Located in Midrand, South Africa, and inspired by burglar bars proposed by the owner, this residence boasts a sculptural display of design elements criscrossing the facade. Werner van der Meulen of Nico van der Meulen Architects was the architect who took on the construction of this magnificent residence named the Ber House. Designing the house to showcase a contemporary look and preparing it to mold after the inhabitants’ modern lifestyle, the architect created rectangular shapes intertwining to compose a unitary design with a koi pond surrounding the main living spaces and adding to the feeling of transparency given by extensive use of glass.
Four suites, alongside a welcoming, open living zone shape the main body of the building. The owner enjoys working from home, so a large study space was necessary to make him comfortable during business hours. Architects describe a dynamic design seen while moving through the residence: “From the porte cochere one walks over the koi pond to the front door, looking through the hall, dining room and family room at the pool on the north side. The koi pond filled with mature koi surrounds the dining room on two sides. Broken slabs of granite with steel sheets over acts as steps between the dining room and hall to the family room and kitchen. A cantilevered staircase jut out of a granite clad wall, with an illuminated handrail cut into the wall.The kitchen is enclosed by frameless doors, and opens up to the lanai and the east, facing the garden. A steel grating balcony to the main bathroom on the north-east corner protects the kitchen from too much morning sun. The study faces north and east, with the east side facing the lanai across the pool. A bridge crosses over the living room, connecting the pyjama lounge and kid’s bedrooms with the main suite.”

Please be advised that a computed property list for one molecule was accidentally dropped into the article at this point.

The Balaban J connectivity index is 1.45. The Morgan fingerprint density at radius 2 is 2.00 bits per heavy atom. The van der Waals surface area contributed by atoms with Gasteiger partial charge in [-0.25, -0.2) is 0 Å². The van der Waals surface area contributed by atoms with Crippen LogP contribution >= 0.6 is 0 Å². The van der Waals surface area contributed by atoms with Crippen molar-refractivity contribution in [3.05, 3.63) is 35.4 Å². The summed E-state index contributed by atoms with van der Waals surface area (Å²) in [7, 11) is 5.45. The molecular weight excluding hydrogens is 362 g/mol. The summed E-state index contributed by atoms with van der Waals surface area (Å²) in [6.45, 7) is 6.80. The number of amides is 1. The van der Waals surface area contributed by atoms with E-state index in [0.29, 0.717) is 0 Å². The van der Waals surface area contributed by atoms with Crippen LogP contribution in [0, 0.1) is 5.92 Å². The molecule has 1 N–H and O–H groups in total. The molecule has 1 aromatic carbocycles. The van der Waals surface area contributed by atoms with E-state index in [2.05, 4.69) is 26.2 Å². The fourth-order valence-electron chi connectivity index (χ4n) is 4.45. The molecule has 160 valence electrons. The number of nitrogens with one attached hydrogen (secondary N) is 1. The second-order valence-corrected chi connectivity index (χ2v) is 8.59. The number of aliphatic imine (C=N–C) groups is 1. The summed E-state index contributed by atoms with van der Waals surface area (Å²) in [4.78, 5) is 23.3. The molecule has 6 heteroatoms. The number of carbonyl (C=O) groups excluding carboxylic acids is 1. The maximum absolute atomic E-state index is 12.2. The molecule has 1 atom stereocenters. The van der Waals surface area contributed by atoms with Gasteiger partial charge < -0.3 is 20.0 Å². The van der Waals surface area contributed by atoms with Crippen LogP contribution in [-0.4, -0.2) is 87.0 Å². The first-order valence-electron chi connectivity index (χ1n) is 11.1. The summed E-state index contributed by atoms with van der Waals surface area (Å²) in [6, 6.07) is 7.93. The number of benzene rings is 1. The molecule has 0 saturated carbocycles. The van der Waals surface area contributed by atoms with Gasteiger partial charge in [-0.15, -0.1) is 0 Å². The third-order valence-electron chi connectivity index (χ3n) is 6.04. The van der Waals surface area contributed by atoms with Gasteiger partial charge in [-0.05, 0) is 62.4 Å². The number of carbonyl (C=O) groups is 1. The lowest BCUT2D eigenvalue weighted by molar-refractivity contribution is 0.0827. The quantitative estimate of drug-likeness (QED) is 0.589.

What is new and exciting now can quickly begin to look tired and out of fashion, so the best buildings don’t just consider what will be interesting to look at now, but also how it might look to people in five, fifty or even a hundred years’ time. 2013’s hotly contested RIBA Stirling Prize went to Witherford Watson Mann Architects for their work on Astley Castle, Warwickshire. In what RIBA Past President Stephen Hodder has described as an extreme retrofit, the project essentially saw a new building inserted subtly into the heart of the old, with a new, two storey residence now hidden within the sandstone walls of the ruins of this medieval castle, to be used as a holiday home for up to eight guests
An example of a huge success is Heneghan Peng Architects’ Giant’s Causeway Visitors’ Centre in Antrim, Northern Ireland. Using the large difference in level across the site, the architects created two folds in the landscape. Bold, but not conflicting with the rather bleak natural environment, these folds draw all the man-made areas together and create one fitting man-made break in the natural landscape. In the words of the architects themselves, There is no longer a building and a landscape, but building becomes landscape and the landscape itself remains spectacular and iconic